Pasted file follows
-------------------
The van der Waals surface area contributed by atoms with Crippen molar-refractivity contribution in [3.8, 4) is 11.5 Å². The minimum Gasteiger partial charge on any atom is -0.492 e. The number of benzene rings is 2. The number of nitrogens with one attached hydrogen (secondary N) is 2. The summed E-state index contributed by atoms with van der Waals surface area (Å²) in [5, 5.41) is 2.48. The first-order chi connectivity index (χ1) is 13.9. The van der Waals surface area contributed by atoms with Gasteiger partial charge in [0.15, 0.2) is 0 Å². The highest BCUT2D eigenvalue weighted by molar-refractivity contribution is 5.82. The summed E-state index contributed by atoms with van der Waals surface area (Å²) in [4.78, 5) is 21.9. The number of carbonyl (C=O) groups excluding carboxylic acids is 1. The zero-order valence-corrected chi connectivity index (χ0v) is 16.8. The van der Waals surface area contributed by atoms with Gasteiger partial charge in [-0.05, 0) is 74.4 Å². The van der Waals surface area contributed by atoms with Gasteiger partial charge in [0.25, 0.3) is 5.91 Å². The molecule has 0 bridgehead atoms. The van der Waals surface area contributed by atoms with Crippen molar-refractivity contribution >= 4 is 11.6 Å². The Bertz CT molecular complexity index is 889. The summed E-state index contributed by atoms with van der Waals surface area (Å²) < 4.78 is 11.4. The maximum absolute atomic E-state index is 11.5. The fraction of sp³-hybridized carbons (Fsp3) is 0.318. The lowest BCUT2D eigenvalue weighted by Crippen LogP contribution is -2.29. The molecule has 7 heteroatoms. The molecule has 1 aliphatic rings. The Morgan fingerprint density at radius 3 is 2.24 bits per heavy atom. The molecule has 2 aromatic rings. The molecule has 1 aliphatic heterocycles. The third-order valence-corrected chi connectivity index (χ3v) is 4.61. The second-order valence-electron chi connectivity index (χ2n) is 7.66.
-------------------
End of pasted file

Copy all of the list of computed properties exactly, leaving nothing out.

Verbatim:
The van der Waals surface area contributed by atoms with Crippen molar-refractivity contribution in [3.8, 4) is 11.5 Å². The minimum Gasteiger partial charge on any atom is -0.492 e. The number of benzene rings is 2. The number of nitrogens with one attached hydrogen (secondary N) is 2. The summed E-state index contributed by atoms with van der Waals surface area (Å²) in [5, 5.41) is 2.48. The first-order chi connectivity index (χ1) is 13.9. The van der Waals surface area contributed by atoms with Gasteiger partial charge in [0.15, 0.2) is 0 Å². The highest BCUT2D eigenvalue weighted by molar-refractivity contribution is 5.82. The summed E-state index contributed by atoms with van der Waals surface area (Å²) in [4.78, 5) is 21.9. The number of carbonyl (C=O) groups excluding carboxylic acids is 1. The zero-order valence-corrected chi connectivity index (χ0v) is 16.8. The van der Waals surface area contributed by atoms with Gasteiger partial charge in [-0.05, 0) is 74.4 Å². The van der Waals surface area contributed by atoms with Gasteiger partial charge in [0.25, 0.3) is 5.91 Å². The molecule has 0 bridgehead atoms. The van der Waals surface area contributed by atoms with Crippen molar-refractivity contribution >= 4 is 11.6 Å². The Bertz CT molecular complexity index is 889. The summed E-state index contributed by atoms with van der Waals surface area (Å²) < 4.78 is 11.4. The maximum absolute atomic E-state index is 11.5. The fraction of sp³-hybridized carbons (Fsp3) is 0.318. The lowest BCUT2D eigenvalue weighted by Crippen LogP contribution is -2.29. The molecule has 7 heteroatoms. The molecule has 1 aliphatic rings. The Morgan fingerprint density at radius 3 is 2.24 bits per heavy atom. The molecule has 2 aromatic rings. The molecule has 1 aliphatic heterocycles. The third-order valence-corrected chi connectivity index (χ3v) is 4.61. The second-order valence-electron chi connectivity index (χ2n) is 7.66.